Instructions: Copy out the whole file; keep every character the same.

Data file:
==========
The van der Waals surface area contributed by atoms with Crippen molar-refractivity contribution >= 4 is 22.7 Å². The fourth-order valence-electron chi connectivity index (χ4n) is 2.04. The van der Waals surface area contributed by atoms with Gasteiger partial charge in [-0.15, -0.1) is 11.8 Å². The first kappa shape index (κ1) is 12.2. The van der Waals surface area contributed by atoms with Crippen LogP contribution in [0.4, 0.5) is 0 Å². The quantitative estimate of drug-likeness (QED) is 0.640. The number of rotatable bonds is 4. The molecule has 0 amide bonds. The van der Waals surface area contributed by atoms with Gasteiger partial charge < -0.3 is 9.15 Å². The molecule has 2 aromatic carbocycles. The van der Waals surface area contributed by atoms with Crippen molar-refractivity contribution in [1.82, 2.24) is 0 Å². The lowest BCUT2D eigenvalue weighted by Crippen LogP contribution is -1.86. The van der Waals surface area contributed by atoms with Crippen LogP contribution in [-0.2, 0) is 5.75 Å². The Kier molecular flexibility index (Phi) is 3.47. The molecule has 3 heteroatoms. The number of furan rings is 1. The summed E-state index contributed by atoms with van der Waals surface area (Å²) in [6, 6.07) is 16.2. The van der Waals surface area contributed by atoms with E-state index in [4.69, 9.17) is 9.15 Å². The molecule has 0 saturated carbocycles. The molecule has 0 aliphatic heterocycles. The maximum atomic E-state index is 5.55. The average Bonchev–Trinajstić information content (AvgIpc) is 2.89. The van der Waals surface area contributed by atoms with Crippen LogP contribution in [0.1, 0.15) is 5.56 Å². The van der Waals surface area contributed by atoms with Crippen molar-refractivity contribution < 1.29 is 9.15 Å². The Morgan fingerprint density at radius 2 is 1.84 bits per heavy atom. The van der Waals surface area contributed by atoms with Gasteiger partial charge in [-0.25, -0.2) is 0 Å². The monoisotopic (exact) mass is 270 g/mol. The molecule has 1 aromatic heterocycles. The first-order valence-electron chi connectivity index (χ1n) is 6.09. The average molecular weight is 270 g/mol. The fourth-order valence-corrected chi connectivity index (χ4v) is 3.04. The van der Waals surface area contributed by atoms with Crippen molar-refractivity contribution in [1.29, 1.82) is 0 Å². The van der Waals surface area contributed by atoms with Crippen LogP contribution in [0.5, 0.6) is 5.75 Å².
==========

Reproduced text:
The van der Waals surface area contributed by atoms with Crippen molar-refractivity contribution >= 4 is 22.7 Å². The fourth-order valence-electron chi connectivity index (χ4n) is 2.04. The van der Waals surface area contributed by atoms with Gasteiger partial charge in [-0.15, -0.1) is 11.8 Å². The first kappa shape index (κ1) is 12.2. The van der Waals surface area contributed by atoms with Crippen LogP contribution in [0.4, 0.5) is 0 Å². The quantitative estimate of drug-likeness (QED) is 0.640. The number of rotatable bonds is 4. The molecule has 0 amide bonds. The van der Waals surface area contributed by atoms with Gasteiger partial charge < -0.3 is 9.15 Å². The molecule has 2 aromatic carbocycles. The van der Waals surface area contributed by atoms with Crippen molar-refractivity contribution in [1.82, 2.24) is 0 Å². The lowest BCUT2D eigenvalue weighted by Crippen LogP contribution is -1.86. The van der Waals surface area contributed by atoms with Crippen LogP contribution in [-0.2, 0) is 5.75 Å². The Kier molecular flexibility index (Phi) is 3.47. The molecule has 3 heteroatoms. The number of furan rings is 1. The summed E-state index contributed by atoms with van der Waals surface area (Å²) in [6, 6.07) is 16.2. The van der Waals surface area contributed by atoms with E-state index in [4.69, 9.17) is 9.15 Å². The molecule has 0 saturated carbocycles. The molecule has 0 aliphatic heterocycles. The maximum atomic E-state index is 5.55. The average Bonchev–Trinajstić information content (AvgIpc) is 2.89. The van der Waals surface area contributed by atoms with Crippen LogP contribution in [0.1, 0.15) is 5.56 Å². The van der Waals surface area contributed by atoms with Crippen molar-refractivity contribution < 1.29 is 9.15 Å². The Morgan fingerprint density at radius 2 is 1.84 bits per heavy atom. The van der Waals surface area contributed by atoms with Gasteiger partial charge in [-0.25, -0.2) is 0 Å². The monoisotopic (exact) mass is 270 g/mol. The molecule has 1 aromatic heterocycles. The first-order valence-electron chi connectivity index (χ1n) is 6.09. The average molecular weight is 270 g/mol. The fourth-order valence-corrected chi connectivity index (χ4v) is 3.04. The van der Waals surface area contributed by atoms with Crippen molar-refractivity contribution in [1.29, 1.82) is 0 Å². The van der Waals surface area contributed by atoms with Crippen LogP contribution in [0.5, 0.6) is 5.75 Å².